Drought: 3 important ways to fight back

How Science Can Help Us To Fight Drought?

“The world must come together to confront climate change. There is little scientific dispute that if we do nothing, we will face more drought, famine and mass displacement that will fuel more conflict for decades” ​ Barack Obama on climate change.

Today the world is facing a greater water crisis than ever. Droughts of lesser magnitude are resulting in greater impact. Even in years with normal precipitation, water shortages have become widespread in both developing and developed nations, in humid as well as arid climates. When faced with severe drought, governments become eager to act. Unfortunately, this eagerness usually wanes when precipitation returns to normal.

Background: Between 2000 and 2017 more than 21,000 deaths took place in the world due to droughts, more than 20,000 of the total deaths happened in Africa. ​

What is a Drought?

Droughts, what is a drought
Drought: 3 important ways to fight back drought

A drought is defined as a prolonged period of low rainfall, that has as a direct consequence in decreasing the quantity of water in an ecosystem. This phenomena has economic, environmental and social impacts, some usual consequences of a drought can be: crops damage, wildfires, erosion, lowering in water reservoirs, health problems end several more.​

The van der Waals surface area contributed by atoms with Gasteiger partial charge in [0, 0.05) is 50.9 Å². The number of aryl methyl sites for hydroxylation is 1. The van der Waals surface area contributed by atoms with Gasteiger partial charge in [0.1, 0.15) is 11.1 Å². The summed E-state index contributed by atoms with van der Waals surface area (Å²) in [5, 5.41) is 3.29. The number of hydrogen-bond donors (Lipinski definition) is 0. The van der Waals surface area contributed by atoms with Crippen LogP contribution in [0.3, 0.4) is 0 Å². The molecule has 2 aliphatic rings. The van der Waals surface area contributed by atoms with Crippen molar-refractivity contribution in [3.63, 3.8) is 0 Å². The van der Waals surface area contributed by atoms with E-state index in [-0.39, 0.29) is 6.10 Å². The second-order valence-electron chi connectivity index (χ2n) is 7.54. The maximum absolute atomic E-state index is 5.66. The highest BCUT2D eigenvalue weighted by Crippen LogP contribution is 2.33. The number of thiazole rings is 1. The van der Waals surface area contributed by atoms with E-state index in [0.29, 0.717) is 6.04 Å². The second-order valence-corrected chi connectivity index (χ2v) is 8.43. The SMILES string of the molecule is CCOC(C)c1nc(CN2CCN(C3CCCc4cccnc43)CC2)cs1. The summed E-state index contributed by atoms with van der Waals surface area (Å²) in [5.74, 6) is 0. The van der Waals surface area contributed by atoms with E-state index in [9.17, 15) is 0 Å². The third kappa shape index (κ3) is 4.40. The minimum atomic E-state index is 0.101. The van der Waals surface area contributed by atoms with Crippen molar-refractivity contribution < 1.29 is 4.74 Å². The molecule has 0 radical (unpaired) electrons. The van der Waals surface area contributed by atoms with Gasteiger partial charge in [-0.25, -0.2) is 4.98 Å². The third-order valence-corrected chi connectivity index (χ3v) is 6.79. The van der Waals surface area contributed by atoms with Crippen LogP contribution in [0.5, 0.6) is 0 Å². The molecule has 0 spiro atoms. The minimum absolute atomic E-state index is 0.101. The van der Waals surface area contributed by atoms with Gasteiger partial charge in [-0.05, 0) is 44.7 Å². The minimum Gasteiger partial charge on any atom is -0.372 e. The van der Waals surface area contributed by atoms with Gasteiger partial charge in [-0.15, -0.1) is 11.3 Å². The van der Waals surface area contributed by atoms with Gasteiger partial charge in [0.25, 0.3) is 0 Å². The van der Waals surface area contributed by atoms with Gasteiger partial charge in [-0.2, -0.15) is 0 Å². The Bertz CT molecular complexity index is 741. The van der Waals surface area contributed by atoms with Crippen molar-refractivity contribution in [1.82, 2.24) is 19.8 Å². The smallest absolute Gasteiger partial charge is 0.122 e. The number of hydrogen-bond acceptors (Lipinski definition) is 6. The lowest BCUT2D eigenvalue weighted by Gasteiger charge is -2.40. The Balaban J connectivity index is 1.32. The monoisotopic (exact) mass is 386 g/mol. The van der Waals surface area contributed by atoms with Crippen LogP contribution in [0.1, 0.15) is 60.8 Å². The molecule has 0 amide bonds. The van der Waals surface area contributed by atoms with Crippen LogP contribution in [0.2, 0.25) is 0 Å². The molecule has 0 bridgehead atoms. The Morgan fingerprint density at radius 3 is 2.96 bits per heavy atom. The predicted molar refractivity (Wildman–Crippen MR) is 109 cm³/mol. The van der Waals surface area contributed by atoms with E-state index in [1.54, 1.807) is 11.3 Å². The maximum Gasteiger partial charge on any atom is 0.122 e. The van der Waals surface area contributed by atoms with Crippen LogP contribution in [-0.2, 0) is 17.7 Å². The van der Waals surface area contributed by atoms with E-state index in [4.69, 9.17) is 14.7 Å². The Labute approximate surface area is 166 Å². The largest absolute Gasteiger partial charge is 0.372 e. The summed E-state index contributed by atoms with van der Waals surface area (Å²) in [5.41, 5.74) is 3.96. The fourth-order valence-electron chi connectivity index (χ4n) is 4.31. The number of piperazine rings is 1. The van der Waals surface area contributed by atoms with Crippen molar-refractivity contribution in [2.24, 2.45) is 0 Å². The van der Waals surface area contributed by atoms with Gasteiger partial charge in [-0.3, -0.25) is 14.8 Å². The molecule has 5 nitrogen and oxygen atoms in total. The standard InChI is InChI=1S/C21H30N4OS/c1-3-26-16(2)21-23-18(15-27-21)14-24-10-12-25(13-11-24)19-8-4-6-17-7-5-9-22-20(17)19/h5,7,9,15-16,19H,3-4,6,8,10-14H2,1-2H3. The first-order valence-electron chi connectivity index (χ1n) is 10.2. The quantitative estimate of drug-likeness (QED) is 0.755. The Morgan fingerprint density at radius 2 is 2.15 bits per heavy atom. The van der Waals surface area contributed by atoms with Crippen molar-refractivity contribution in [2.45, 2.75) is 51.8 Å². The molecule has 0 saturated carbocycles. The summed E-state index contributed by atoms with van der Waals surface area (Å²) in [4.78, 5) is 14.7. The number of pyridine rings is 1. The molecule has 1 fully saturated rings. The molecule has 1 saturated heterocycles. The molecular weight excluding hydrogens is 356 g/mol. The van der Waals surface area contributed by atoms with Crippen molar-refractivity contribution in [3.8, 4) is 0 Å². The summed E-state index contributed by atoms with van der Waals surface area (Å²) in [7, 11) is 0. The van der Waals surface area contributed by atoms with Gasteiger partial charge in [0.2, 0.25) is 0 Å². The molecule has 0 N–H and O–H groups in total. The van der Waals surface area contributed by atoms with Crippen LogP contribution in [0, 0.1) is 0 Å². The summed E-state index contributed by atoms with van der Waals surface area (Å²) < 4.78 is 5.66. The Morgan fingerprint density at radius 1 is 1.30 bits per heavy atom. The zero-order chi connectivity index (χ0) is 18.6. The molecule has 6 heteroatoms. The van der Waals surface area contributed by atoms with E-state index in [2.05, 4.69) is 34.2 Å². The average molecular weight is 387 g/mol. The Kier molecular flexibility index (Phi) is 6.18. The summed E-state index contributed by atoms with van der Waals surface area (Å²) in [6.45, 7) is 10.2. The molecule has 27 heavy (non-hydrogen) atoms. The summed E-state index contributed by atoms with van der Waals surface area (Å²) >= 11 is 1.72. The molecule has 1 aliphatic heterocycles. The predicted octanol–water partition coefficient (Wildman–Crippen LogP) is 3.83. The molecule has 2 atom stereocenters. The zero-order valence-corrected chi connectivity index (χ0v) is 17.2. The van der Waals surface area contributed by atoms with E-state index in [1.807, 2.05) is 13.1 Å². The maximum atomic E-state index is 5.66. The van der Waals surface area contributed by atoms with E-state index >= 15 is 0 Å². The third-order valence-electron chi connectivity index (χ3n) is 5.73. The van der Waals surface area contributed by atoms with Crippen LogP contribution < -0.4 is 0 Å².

Nowadays, one of the most important sciences strives is, to mitigate, prevent and fight this phenomenon that takes thousands of lives every year.

Preparing for Drought

People and governments need to adopt new practices and policies to prepare as much as possible for inevitable future droughts. Emergency spending once a crisis has begun is less effective than money spent in preparation. The Federal Emergency Management Agency (FEMA) estimates that every $1 spent in planning for a natural hazard will save $4 in the long term.  

Many areas are extremely vulnerable to drought as people continue to be dependent on a steady supply of water. The U.S. Department of Agriculture recommends a series of conservation practices to help farmers prepare for drought. Some preventative measures include installing an efficient irrigation system that reduces the amount of water lost to evaporation, storing water in ditches along fields, regularly monitoring soil moisture, planting crops that are more drought-resistant, and rotating crops to allow water in the soil to increase.

In urban areas, many cities are promoting water conservation by addressing water usage habits. Some enforce water restrictions, such as limiting days when lawns and plants can be watered, and offering free high-efficiency toilets and kitchen faucets.  

Some drought-ravaged cities are taking even more extreme measures to prepare for future droughts. In Australia, the city of Perth is planning for a massive wastewater-recycling program that will eventually provide up to a quarter of the city’s water demands by 2060. Perth has been dealing with a decline in rainfall since the mid-1970s. The city, which is on the edge of a huge desert, is also struggling with its history of over-consumption of water. Water-hungry traditions such as planting large, lush lawns and parks will need to be addressed through conservation measures.

How to Culminate Drought?